I concur with Jim West's own advice: if you find him offensive - and I do, and most people I know do - stay away from his blog.

mikelioso

The anonymity of the net does bring out the sociopathic in people. Jim is defiantly of the let them eat cake variety. is that typical of his attitude, is it a comedy site?

JohnFH

Mike,

I don't appreciate the use of the word "sociopathic." It's not an insinuation to make lightly.

It might be wise to construe West's blog as a comedy routine. Then it might be referred to as a bad comedy routine. God knows the world is full of comics who ham-handedly exceed the bounds of propriety.

John Anderson

I too, have not visited Jim's blog for a while. Not necessarily because I find him offensive (it's hard to genuinely offend me), but I must confess that what annoys me most is the utter discontinuity between his online persona (and it is precisely that) and the real JW. If you have ever met this man in person you would never guess he is the one who writes those posts, frequently calling people "dolts" or whatever new derogatory word of the day he has decided upon. In person, however, he is a quiet, seemingly-shy, unassuming man who seems genuinely quite kind, if you can get him to talk to you. Does anyone who has met him agree with me on this point? I don't mind Jim having an online persona; he is surely entitled to that. I just wish he was more transparent about who he is. When I met Jim for the first time at the Boston SBL in 2008 I was quite surprised at his timidity and what seemed to be, upon first impression, a gentle and quiet kindness. I later saw Jim at the biblioblogging reception and, in passing, jokingly asked him to call me a "dolt" (something he had called me plenty of times online) to my face. He nervously smiled and shuffled on to another group of people. That's what bothers me most; be authentic.

I will admit, though, that yes, his posts are problematic in several regards, though with JohnFH I support Jim's free speech. What I do not support, however, is free speech that is hateful or detrimental to others. Since Jim deleted his original blog this discussion is lost, but I recall a post he had about homosexuality in which I pressed him on the matter, which resulted only in an ad hominem attack. Would that we had that conversation in person!

(For a fun read, BTW, search Chris Heard's blog for his detective work on Jim West's credentials; I won't link directly to it here, but there was a spirited exchange in 2008).

JohnFH

John,

It is also my experience that Jim West is shy and soft-spoken in person, whereas online, he too often is crude and mean.

Theophrastus

While Jim is free to exercise his First Amendment rights to free speech, I think that the community needs to decide if they want to allow him to continue to play a central role in events such as SBL-Bibliobloggers functions.

Jim often engages in offensive and bigoted broad characterization of Catholics, Jews, women, homosexuals and others. I'll let you folks debate whether the "shy Jim" or the "obnoxious Jim" best reflects his "true" personality, but it seems to me that Jim improperly mixes his roles by organizing his SBL activities on the same blog in which he publishes offensive remarks.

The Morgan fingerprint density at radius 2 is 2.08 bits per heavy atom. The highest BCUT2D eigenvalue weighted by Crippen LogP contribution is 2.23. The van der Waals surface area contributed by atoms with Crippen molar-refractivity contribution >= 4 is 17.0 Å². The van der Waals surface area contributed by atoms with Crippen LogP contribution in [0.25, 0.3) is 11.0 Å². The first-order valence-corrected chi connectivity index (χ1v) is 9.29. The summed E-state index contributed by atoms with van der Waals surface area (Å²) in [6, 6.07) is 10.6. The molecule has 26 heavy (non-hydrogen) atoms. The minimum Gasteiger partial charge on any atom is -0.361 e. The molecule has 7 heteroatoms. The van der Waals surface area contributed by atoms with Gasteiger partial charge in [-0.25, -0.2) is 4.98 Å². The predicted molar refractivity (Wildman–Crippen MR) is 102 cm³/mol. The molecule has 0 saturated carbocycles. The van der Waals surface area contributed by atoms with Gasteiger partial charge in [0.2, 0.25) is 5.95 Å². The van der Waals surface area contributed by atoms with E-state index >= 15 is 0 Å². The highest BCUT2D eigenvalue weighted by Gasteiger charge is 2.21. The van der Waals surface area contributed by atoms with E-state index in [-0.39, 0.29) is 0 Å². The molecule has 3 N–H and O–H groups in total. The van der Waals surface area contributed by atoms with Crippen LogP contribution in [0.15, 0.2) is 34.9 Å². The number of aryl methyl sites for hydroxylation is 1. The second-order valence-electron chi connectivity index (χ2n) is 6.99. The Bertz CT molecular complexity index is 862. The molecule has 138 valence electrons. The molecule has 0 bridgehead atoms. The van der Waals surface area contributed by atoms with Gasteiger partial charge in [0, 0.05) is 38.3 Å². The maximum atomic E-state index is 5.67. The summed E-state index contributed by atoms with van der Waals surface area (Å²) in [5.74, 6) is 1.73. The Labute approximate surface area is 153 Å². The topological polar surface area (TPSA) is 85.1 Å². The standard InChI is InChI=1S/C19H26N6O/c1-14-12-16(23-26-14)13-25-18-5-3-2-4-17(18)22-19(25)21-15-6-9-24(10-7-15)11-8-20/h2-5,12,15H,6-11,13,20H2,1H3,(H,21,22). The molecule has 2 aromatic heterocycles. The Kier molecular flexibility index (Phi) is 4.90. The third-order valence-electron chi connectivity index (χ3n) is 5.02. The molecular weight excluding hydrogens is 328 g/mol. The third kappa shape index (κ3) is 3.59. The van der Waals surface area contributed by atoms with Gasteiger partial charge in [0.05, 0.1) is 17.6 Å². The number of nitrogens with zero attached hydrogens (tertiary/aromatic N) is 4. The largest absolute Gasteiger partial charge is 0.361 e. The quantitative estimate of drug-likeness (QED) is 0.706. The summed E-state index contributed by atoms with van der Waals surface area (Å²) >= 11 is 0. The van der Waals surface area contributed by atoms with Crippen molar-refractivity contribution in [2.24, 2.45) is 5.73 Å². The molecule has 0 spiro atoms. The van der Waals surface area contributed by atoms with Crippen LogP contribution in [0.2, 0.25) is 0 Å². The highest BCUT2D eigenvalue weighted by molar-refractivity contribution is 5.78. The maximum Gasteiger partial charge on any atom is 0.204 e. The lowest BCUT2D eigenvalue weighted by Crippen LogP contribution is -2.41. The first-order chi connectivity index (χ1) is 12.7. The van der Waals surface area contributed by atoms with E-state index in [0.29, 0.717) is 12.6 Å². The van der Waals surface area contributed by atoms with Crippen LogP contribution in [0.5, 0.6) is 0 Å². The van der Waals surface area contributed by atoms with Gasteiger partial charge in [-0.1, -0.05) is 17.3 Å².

There is a further question about SBL's cooperation with Jim given the many questions about the veracity of his self-description of his academic background.

JohnFH

Jim West is not, so far as I know, on the steering committee of the SBL program unit, "Bloggers and Online Publication." He helped promote it, but he did not attend its inaugural session in Atlanta this past year - a session, BTW, that was a delight to experience.

West is an active member of SBL, ASOR, CBA, and other professional organizations. He has published book reviews in peer-reviewed journals such as Catholic Biblical Quarterly, SJOT, and RBL. He published an article, last year, on Baptist history in the peer-reviewed journal Baptist History and Heritage. He completed the research for that article while a research fellow at Mercer University.

I'm not familiar with the degrees West has earned but I have no doubt he is qualified to write in the field of the Old Testament.

I've seen others suggest that West has misrepresented his cur vitae on past occasions. Chris Heard, I believe, leveled that charge. However that once was, West does not do that now.

I think it is fair to say, and Jim West would not disagree, that he presents his own views, and not those of organizations he belongs to, when he blogs.

His blogging persona is an embarrassment to most people I know, within and without SBL, who know of it. But I wouldn't want to see SBL take action against him. He's not that important.

G. Kyle Essary

I no longer read Jim's blog, but I second John's comment about his credentials. Chris Heard's "investigative work" brought about little. Whether or not he graduated from an accredited school says nothing about how competent a scholar he is. His work has shown that he does know how to do scholarly work at the same level as most of the big school Ph.D.'s in the biblioblogging world.

John Anderson

The last three comments have been particularly interesting. I agree with Theophrastus and with JohnFH's most recent comment, largely. I disagree, however, with Kyle's statement that graduation from an (non-)accredited doctorate program says nothing about one's competence as a scholar. Let me be clear: I don't wish to say Jim is an incompetent scholar. I wouldn't know, I don't read anything he does (and actually try to avoid something if I see his name attached to it; far too caustic). But I take a bit of offense at the insinuation--intentional or not--that my 2 years at Duke in a masters program followed by 4 years of rigorous Ph.D. work at Baylor is more or less equivalent to what Jim has done. Again, I am not saying I'm a better scholar than Jim--how do you judge such a thing anyways?--we both have gifts and deficiencies. But if the criteria is that he published book reviews in RBL and CBQ, is that really the barometer to measure by? Regardless, put most simply, Jim knows (some of) his stuff quite well, but whether that has prepared him to be a true scholar--which I see as one who attempts to build the discipline of biblical studies and not launch automatically into ad hominem attacks when pressed--I begin to wonder.